An IterableIterator wrapper is a solid solution (it's actually a core part of our utilities jar used in all of our projects). I suspect another reason they didn't make Iterator extend Iterable is b/c Iterator is an interface, and extending it at this point would break a ton of existing code, or force yet another Iterator-like interface (remember Enumeration?). –  Kevin Day Jan 30 '10 at 5:41
    
@Kevin: Out of curiosity, does your wrapper also enforce the one-use constraint, or otherwise document that such a wrapper can only be iterated through once? [continues] –  Chris Jester-Young Jan 30 '10 at 14:47
    
[continued] At work, we have an implementation that goes to some pain to ensure this (with unit tests to enforce this one-use quality): the wrapper class keeps a static set of (weak references to) objects it's already seen, and throws if you try to create a wrapper with an already-seen object; also, the wrapper itself has a used flag, ensuring that iterator() can only be called once. –  Chris Jester-Young Jan 30 '10 at 14:48
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As pointed out above, you need to reference an Iterable (or array) in a for-each block. For example, when you do the following:

Collection<String> coll = ...;
for (String str : coll) {
    ...
}

The following is really happening:

Collection<String> coll = ...;
for (Iterator<String> iter = coll.iterator(); iter.hasNext(); ) {
    String str = iter.next();
}

In order to be able to do this, the argument has to implement Iterable (e.g. have a public iterator() method that returns an Iterator (or be an array). So your code should look like the following:

class FGH {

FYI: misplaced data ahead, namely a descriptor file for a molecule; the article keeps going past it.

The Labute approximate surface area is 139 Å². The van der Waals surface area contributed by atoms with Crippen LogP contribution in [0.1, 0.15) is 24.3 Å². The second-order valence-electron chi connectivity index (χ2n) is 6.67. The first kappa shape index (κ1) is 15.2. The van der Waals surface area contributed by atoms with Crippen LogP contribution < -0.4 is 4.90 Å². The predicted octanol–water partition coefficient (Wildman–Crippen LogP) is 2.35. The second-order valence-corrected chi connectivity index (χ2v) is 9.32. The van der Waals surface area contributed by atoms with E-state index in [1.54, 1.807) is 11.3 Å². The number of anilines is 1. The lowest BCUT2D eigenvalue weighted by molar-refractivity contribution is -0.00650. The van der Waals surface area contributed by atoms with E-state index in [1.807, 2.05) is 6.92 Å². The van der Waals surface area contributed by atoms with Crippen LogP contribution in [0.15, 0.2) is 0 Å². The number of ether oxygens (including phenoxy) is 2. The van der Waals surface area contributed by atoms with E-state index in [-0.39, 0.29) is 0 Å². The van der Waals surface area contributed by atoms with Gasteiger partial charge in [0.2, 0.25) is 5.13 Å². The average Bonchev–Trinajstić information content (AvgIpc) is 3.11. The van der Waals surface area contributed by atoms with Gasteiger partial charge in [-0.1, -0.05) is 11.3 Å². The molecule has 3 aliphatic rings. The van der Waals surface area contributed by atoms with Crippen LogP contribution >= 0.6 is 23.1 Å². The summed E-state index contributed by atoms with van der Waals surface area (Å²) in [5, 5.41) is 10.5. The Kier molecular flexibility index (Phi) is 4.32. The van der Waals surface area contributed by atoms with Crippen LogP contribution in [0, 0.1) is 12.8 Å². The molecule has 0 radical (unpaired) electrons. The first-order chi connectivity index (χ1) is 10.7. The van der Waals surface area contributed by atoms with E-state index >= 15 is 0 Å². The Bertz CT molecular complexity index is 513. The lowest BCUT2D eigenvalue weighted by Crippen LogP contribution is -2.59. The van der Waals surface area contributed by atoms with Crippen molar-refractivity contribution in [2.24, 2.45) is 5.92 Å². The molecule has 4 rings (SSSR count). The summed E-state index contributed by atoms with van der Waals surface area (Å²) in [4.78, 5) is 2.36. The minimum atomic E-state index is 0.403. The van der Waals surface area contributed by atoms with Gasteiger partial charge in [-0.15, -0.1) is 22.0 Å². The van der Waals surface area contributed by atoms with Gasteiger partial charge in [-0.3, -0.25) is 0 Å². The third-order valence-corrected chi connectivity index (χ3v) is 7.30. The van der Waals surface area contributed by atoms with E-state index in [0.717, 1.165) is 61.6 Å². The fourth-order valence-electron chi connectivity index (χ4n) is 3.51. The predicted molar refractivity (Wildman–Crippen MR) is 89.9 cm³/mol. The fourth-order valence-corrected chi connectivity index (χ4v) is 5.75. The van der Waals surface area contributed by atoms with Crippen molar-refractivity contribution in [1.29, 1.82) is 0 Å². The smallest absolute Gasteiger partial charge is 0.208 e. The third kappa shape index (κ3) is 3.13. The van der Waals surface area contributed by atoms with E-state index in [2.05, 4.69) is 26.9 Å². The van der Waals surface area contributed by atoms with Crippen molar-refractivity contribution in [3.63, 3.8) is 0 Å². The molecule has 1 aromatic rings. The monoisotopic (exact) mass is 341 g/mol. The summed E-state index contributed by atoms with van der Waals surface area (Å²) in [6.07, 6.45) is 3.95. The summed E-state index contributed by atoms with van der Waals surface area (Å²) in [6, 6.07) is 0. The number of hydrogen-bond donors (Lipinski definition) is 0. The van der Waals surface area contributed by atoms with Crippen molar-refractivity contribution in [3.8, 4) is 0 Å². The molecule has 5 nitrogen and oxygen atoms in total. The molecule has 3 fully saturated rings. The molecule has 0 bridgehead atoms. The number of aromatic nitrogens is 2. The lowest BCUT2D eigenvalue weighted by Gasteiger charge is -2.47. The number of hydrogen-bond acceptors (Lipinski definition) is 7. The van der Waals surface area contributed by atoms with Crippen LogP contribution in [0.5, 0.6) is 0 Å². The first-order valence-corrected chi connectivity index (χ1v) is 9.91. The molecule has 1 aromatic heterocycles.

public static void main(String[] args) {
     List list = new ArrayList();
     list.add("1"); list.add("2"); list.add("3");
     while (Object obj : Collections.reverse(list)){
       System.out.println(obj);
     }
  }
}
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The "for each" syntax is designed for collections (Iterable to be precise), not for Iterators. I'm trying to find out the arguments of why Java was desinged this way in this question.

The simplest solution for you would be to return the reversed list (which is iterable) instead of a list iterator. Then you can use the shorthand for loop syntax.

A hackish way is outlined in the question mentioned earlier, using an Adapter class that wraps the Iterator as Iterable, and returns the Iterator on the first invocation of iterator(). Look at the adapter code, it's fairly simple. It serves the purpose, but since the iterator can only be used once, it is somewhat an invalid Iterable (it will not be able produce a second iterator).

The key behavior difference shows up when you use it twice:

for(Object a : foo) { }
for(Object a : foo) { }

will process all elements in foo twice if it is a proper Iterable, but only once if it is using the adapter I sketched - the second loop will do nothing.